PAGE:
Sarcophagus of Saint Spyridon in his Monastery in Tremetousia

Saint Spyridon is considered by the people to be "without equal", as they call him, particularly for his therapeutic assistance to those who have ear problems. This is why many would go to his monastery in Tremetousia and would place their ear on a hole on his sarcophagus, deeply convinced that the Saint would heal them. They also would say that his shoes were made of iron, because he was always on the move assisting those who needed his help. Oftentimes people would offer shoes to the Saint and place them next to his sarcophagus, and the next day they would find the same shoes worn out, proving that indeed the Saint constantly runs to those who invoke him with faith. This contributed to the people resorting to him in times of drought, since this was a survival problem in the olden days in Cyprus. They would then tie a thread around the katholikon (main church) of his monastery and seek his help, knowing that in his life it is recorded that he helped bring rain in a time of drought.

These traditions testify to the unique piety of the Cypriot people, by constantly resorting to Saint Spyridon in their daily lives and events. This is why there are over eighty churches dedicated to Saint Spyridon in Cyprus alone, and besides Kerkyra there are many throughout Greece and the diaspora as well, and he is the patron saint of Piraeus.

In Cyprus his central shrine was his monastery in Tremetousia, which was later built around an earlier church from before the seventh century. Archaeological research, conducted in 1966, informs us that the main church of the monastery was built over three earlier churches, each one succeeding the other. It seems the first dates back to the late fourth century or early fifth century and was destroyed by Arab raids, but the piety of the people kept rebuilding it every time it was destroyed.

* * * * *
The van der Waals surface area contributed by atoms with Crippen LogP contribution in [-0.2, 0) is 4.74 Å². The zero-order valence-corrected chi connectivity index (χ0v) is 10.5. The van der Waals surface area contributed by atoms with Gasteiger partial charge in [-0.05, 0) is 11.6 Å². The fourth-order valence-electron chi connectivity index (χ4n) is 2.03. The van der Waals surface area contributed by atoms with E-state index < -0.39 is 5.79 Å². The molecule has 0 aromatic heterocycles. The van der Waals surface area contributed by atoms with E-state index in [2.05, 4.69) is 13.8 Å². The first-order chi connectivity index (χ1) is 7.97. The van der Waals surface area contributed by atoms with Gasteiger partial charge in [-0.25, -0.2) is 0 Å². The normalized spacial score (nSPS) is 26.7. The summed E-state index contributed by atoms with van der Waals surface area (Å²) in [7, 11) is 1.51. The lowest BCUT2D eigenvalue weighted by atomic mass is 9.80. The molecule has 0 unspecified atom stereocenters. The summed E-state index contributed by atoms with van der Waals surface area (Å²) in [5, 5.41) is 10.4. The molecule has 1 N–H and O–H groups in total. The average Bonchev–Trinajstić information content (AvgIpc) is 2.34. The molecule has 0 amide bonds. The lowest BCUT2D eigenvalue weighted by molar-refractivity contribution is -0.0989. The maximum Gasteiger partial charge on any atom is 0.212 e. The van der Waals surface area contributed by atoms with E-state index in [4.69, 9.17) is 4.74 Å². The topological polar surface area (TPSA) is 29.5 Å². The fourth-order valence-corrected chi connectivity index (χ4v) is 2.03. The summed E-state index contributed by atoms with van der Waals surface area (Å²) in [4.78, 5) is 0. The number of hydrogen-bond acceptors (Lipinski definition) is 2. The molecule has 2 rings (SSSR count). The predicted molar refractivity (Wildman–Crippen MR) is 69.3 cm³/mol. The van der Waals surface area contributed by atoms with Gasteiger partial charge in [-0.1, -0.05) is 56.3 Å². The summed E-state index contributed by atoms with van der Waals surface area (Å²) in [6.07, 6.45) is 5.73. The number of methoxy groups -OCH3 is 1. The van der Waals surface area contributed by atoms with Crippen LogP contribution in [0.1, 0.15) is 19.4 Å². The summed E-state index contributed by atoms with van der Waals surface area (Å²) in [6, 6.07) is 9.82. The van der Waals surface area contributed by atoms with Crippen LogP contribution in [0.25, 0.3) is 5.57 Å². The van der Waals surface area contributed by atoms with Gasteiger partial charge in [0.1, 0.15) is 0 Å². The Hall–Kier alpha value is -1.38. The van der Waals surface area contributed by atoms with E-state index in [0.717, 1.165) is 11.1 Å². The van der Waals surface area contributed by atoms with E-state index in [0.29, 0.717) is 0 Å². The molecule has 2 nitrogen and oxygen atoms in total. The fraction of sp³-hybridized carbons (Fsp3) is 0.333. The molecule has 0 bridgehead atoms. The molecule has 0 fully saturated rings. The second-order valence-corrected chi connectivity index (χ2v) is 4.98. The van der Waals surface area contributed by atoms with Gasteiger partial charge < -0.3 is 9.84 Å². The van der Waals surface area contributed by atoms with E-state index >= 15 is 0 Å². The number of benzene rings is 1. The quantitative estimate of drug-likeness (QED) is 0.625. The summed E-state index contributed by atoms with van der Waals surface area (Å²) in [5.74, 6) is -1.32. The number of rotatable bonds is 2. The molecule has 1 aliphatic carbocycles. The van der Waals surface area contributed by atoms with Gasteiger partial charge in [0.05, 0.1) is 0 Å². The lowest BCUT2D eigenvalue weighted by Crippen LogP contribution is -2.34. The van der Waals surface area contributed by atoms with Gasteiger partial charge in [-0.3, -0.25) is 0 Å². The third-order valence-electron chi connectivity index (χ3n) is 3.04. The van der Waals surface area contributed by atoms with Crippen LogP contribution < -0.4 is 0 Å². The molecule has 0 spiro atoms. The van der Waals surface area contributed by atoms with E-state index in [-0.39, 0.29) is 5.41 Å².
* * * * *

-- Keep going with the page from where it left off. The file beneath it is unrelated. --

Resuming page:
The earliest reference to the operation of the monastery is from 1735, when the Russian monk Basil Barsky reported that Archbishop Sylvester had a few years prior renovated the dilapidated church and appointed an Abbot and monks had come, who formed a brotherhood. Later, however, the monastery was dissolved, probably because of the tragic events of 1821 and the looting of religious institutions from the Turkish conquerors.

The turning point in recent years has been the feature in the monastic building of a Maintenance Laboratory for icons and manuscripts in 1972, under the direction of the current Abbot of the Monastery of Chrysorrogiatissa, Archimandrite Dionysios. At that time there were gathered many icons and rare manuscripts for maintenance, the fate of which is currently unknown, since during the Turkish invasion of 1974, the region was occupied and the monastery was converted into a camp of the occupying forces, inaccessible even today, after the partial opening of roadblocks.